Szabó, Zoltan , Li, Nan , Winterhagen, Patrick , Qiu, Wenping , Kovacs, Laszlo G. .
Powdery mildew-induced changes in salicylic acid levels and related gene expression in grapevine.
Powdery mildews (PMs) cause economically important diseases on a broad range of plant species. On susceptible hosts, PM fungi are able to infect epidermal cells and extract nutrients from the plant without triggering cell death. Despite this intriguing interaction between host and pathogen, little is know about how PM fungi influence signal transduction processes in the plant. Our previous observations that a PM-resistant grapevine accumulates considerably higher levels of salicylic acid (SA) than a susceptible grapevine prompted us to analyze PM-induced changes in SA levels and in SA-related gene expression in the susceptible grapevine (Vitis vinifera)-PM (Erysiphe necator) pathosystem. We also examined if methyl salicylate (MeSA)-elicited SA accumulation and gene expression differed in healthy and PM-infected leaves. We found that total salicylate levels increased in response to PM infection and that the transcription of most genes involved in the SA signaling pathway responded in a similar manner in healthy and PM-infected leaves. We observed, however, that the expression of a gene encoding a salicylic acid carboxyl methyltransferase (SAMT) enzyme increased 40-fold in PM-infected leaves. This suggests that MeSA synthesis may play a role in grapevine’s response to PM infection. Based on these findings, we predict that the expression of many other genes in SA signaling pathways is altered by PM pathogenesis. We are currently exploring this possibility at the transcriptome level using microarrays.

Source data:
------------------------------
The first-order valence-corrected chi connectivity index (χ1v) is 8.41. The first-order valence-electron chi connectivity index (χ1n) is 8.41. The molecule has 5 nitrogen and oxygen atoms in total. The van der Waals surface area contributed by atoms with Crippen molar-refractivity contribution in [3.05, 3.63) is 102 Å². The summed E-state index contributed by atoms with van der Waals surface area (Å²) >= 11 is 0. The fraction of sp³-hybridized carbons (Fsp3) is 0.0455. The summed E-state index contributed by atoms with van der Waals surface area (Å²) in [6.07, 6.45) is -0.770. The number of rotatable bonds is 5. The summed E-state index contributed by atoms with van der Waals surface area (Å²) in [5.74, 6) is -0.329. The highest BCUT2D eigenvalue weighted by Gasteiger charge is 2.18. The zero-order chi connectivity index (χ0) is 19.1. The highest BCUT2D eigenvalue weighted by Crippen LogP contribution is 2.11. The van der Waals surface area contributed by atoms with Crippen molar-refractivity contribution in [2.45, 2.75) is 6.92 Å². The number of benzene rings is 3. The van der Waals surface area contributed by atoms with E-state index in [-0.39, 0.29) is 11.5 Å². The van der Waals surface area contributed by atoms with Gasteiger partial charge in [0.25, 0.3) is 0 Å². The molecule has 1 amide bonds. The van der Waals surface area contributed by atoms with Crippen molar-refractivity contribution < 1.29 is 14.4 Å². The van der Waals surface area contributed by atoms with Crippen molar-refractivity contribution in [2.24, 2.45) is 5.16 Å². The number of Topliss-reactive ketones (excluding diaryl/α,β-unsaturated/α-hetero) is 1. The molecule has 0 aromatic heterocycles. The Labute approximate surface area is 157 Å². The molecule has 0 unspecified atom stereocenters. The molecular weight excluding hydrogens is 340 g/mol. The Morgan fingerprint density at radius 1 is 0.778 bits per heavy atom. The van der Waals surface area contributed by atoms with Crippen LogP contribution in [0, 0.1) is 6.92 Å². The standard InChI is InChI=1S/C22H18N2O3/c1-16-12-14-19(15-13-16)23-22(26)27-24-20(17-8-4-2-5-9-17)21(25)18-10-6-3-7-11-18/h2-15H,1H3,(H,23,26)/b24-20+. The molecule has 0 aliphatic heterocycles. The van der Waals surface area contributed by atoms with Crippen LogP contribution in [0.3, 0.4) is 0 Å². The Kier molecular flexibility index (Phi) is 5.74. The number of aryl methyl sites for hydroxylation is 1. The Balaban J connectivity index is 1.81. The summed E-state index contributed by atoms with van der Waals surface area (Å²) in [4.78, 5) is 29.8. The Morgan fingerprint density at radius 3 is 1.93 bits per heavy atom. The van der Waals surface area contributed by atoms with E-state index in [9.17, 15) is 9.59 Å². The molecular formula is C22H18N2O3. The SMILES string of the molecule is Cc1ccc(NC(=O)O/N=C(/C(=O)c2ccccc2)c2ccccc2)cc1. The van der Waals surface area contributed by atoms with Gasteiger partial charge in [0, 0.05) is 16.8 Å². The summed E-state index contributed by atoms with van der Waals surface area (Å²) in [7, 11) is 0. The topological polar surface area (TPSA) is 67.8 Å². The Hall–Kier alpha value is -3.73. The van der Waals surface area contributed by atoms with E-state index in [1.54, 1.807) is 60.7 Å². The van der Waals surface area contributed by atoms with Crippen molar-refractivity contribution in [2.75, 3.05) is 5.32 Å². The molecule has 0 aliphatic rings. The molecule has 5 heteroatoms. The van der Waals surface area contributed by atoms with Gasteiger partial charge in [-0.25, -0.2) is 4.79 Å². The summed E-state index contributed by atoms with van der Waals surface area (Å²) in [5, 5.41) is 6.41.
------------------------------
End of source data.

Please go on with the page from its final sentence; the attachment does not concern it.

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1 - Szent Istvan University University, Genetics and Plant Breeding
2 - Missouri State University, Agriculture
3 - Missouri State University, Agriculture, 9740 Red Spring Road, Mountain Grove, MO, 65711, USA
Presentation Type: Plant Biology Abstract
Location: Exhibit Hall (Northeast, Southwest & Southeast)/Hilton
Date: Sunday, July 8th, 2007
Time: 8:00 AM